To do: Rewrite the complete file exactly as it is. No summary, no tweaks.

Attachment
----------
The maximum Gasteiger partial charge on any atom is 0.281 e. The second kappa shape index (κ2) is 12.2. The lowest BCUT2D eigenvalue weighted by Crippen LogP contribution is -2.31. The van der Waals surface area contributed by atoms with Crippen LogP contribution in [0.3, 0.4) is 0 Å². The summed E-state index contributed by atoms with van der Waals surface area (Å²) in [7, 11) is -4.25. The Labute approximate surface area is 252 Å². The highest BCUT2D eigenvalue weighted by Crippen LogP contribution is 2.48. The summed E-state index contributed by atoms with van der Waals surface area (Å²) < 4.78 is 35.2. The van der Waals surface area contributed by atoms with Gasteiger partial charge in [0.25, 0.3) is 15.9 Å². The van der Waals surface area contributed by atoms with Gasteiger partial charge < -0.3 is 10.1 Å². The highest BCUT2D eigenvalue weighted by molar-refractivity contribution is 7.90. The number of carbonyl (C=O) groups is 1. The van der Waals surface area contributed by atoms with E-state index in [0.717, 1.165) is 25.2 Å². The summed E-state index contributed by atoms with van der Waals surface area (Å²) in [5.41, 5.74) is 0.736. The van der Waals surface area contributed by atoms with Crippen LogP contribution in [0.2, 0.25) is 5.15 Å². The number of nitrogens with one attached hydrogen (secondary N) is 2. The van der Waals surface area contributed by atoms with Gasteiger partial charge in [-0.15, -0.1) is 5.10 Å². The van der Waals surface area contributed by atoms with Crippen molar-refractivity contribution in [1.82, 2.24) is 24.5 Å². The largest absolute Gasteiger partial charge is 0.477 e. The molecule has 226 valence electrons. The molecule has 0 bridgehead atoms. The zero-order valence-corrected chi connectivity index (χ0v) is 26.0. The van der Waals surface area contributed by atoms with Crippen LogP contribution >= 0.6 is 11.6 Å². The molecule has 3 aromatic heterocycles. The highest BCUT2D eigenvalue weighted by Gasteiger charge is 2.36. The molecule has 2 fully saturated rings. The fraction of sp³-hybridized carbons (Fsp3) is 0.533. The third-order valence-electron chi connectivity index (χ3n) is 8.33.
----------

The maximum Gasteiger partial charge on any atom is 0.281 e. The second kappa shape index (κ2) is 12.2. The lowest BCUT2D eigenvalue weighted by Crippen LogP contribution is -2.31. The van der Waals surface area contributed by atoms with Crippen LogP contribution in [0.3, 0.4) is 0 Å². The summed E-state index contributed by atoms with van der Waals surface area (Å²) in [7, 11) is -4.25. The Labute approximate surface area is 252 Å². The highest BCUT2D eigenvalue weighted by Crippen LogP contribution is 2.48. The summed E-state index contributed by atoms with van der Waals surface area (Å²) < 4.78 is 35.2. The van der Waals surface area contributed by atoms with Gasteiger partial charge in [0.25, 0.3) is 15.9 Å². The van der Waals surface area contributed by atoms with Gasteiger partial charge < -0.3 is 10.1 Å². The highest BCUT2D eigenvalue weighted by molar-refractivity contribution is 7.90. The number of carbonyl (C=O) groups is 1. The van der Waals surface area contributed by atoms with E-state index in [0.717, 1.165) is 25.2 Å². The summed E-state index contributed by atoms with van der Waals surface area (Å²) in [5.41, 5.74) is 0.736. The van der Waals surface area contributed by atoms with Crippen LogP contribution in [0.2, 0.25) is 5.15 Å². The number of nitrogens with one attached hydrogen (secondary N) is 2. The van der Waals surface area contributed by atoms with Gasteiger partial charge in [-0.15, -0.1) is 5.10 Å². The van der Waals surface area contributed by atoms with Crippen molar-refractivity contribution in [1.82, 2.24) is 24.5 Å². The largest absolute Gasteiger partial charge is 0.477 e. The molecule has 226 valence electrons. The molecule has 0 bridgehead atoms. The zero-order valence-corrected chi connectivity index (χ0v) is 26.0. The van der Waals surface area contributed by atoms with Crippen LogP contribution >= 0.6 is 11.6 Å². The molecule has 3 aromatic heterocycles. The highest BCUT2D eigenvalue weighted by Gasteiger charge is 2.36. The molecule has 2 fully saturated rings. The fraction of sp³-hybridized carbons (Fsp3) is 0.533. The third-order valence-electron chi connectivity index (χ3n) is 8.33.